USF St. Petersburg campus Honors Program Theses (Undergraduate)
The Effect of a Potential Partner’s Serostatus on Behavioral Sexual Intentions of Men who Have Sex with Men Online and Offline
Thesis Director: Dr. Tiffany Chenneville Associate Professor, College of Arts and Sciences
Thesis Committee Member: Christina Salnaitis, Ph.D. Instructor, College of Arts and Sciences
Thesis Committee Member: Thomas Smith, Ph.D. Associate Professor, Director of University Honors Program
University of South Florida St. Petersburg
The purpose of this study was to investigate the impact of HIV status (serostatus) and meeting venue (online or offline) on the sexual behavior (engagement and safer sex practices) of men who have sex with men (MSM). Participants included 469 MSM aged 18 and older recruited using Amazon Mechanical Turk. Participants who met eligibility criteria and agreed to participate were directed to a survey administered via Qualtrics. The survey collected basic demographic information as well as information about behavioral intentions regarding sexual engagement and safer sex practices. Data were analyzed using descriptive statistics, the chi-square test for independence, and correlational statistics. Findings revealed that meeting venue affected the impact of a potential partner’s serostatus on MSM’s willingness to engage in sexual behavior. These findings have important implications for thinking about HIV prevention and disclosure interventions.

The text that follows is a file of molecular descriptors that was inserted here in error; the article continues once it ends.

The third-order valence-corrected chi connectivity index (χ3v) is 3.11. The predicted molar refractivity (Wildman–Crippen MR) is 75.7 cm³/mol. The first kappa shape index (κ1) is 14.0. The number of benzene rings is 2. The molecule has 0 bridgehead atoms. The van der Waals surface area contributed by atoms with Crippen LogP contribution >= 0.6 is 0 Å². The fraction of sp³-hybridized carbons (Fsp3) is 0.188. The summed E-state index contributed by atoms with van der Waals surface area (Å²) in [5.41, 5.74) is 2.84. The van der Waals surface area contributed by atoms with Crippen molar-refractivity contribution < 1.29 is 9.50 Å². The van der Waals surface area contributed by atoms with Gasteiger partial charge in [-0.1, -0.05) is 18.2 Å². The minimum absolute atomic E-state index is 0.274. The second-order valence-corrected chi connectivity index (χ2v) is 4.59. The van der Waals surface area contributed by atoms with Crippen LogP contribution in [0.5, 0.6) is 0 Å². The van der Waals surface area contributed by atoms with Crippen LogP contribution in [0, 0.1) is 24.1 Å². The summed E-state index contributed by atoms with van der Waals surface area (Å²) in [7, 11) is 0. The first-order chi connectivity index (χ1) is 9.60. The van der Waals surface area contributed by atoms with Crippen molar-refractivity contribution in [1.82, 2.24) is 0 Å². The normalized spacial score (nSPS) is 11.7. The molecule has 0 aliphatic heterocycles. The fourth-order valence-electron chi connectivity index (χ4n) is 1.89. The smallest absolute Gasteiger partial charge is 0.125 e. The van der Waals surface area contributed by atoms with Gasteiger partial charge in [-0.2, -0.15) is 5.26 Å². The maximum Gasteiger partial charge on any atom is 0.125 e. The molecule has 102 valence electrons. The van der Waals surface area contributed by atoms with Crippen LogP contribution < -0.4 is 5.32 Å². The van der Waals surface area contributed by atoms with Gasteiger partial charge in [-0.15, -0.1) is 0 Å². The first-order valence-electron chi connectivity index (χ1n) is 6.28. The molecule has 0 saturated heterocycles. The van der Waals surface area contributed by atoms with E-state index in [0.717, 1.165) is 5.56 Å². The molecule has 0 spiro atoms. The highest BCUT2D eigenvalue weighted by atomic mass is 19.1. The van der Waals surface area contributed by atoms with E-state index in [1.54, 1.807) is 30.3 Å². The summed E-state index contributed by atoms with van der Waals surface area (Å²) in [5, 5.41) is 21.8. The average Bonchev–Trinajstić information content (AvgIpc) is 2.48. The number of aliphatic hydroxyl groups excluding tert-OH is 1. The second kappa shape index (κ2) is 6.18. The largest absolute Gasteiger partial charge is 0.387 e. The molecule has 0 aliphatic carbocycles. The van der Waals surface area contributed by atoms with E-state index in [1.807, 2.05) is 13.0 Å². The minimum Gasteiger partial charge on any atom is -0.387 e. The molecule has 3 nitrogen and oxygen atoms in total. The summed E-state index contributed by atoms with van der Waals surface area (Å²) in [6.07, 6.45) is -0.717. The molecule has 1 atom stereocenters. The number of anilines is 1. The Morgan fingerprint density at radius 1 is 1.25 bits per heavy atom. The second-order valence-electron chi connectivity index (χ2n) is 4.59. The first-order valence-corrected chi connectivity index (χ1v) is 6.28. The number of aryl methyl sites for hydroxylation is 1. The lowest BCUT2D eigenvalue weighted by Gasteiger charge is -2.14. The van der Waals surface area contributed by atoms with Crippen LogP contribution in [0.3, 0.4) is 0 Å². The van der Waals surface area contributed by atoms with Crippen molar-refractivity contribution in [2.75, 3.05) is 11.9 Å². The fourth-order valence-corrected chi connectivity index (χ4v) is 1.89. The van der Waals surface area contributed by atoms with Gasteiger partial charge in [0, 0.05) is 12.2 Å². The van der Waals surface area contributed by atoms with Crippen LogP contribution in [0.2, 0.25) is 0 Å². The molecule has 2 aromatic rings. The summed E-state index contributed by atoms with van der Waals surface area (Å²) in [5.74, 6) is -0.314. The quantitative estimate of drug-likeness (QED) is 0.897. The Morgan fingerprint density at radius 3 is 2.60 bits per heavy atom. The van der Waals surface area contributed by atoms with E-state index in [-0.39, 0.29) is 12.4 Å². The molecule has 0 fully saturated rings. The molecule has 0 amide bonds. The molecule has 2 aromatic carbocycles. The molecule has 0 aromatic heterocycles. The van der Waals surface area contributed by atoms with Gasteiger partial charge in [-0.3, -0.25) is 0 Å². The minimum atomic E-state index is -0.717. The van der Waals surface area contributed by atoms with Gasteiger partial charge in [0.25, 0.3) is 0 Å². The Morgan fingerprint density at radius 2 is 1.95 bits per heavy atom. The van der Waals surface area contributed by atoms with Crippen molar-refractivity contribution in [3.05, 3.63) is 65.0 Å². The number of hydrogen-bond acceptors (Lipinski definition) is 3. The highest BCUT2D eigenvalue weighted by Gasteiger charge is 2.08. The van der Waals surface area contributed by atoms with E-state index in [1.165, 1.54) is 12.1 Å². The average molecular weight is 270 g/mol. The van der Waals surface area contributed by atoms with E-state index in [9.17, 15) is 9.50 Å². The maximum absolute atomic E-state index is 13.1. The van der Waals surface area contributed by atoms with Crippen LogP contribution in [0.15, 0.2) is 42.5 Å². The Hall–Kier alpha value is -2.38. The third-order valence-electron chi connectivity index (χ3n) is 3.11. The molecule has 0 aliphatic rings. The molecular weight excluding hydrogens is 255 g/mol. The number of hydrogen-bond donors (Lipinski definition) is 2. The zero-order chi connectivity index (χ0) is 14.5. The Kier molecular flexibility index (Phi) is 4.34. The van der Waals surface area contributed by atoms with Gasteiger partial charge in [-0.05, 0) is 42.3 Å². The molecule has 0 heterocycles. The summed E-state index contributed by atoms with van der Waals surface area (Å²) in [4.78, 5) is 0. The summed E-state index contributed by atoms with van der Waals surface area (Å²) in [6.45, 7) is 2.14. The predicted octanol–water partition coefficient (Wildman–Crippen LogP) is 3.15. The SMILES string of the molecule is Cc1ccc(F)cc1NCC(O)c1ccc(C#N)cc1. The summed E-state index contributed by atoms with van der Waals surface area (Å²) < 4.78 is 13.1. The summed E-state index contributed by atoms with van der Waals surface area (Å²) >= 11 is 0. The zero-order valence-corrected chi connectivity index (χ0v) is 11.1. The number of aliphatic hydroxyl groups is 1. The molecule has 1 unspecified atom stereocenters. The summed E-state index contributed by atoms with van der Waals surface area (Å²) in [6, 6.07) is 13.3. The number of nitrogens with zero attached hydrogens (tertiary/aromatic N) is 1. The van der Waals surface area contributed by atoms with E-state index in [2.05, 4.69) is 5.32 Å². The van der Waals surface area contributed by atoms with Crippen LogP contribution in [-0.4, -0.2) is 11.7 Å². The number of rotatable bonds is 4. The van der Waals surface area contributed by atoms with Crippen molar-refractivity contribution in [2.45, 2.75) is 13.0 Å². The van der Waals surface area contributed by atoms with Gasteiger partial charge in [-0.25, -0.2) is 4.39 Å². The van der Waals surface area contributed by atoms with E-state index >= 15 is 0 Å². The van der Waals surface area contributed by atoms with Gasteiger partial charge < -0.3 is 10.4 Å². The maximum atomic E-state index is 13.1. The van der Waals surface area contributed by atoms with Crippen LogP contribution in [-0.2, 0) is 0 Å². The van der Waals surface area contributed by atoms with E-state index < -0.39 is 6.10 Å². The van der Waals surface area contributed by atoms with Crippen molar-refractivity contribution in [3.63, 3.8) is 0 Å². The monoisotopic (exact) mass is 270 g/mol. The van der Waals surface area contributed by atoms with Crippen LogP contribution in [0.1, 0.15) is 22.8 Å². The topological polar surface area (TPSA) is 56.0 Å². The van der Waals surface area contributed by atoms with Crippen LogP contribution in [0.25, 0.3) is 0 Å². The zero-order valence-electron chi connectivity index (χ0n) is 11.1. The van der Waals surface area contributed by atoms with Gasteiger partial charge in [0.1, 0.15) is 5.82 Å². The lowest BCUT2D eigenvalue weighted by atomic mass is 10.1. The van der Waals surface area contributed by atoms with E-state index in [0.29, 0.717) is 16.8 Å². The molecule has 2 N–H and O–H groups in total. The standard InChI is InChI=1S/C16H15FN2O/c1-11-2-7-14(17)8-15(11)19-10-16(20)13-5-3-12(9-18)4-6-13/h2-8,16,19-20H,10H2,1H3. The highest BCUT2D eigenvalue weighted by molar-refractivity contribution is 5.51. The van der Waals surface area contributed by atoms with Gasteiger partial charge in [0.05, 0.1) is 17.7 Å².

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Drake, Hunter P., "The Effect of a Potential Partner’s Serostatus on Behavioral Sexual Intentions of Men who Have Sex with Men Online and Offline" (2017). USF St. Petersburg campus Honors Program Theses (Undergraduate).
A thesis submitted in partial fulfillment of the requirements of the University Honors Program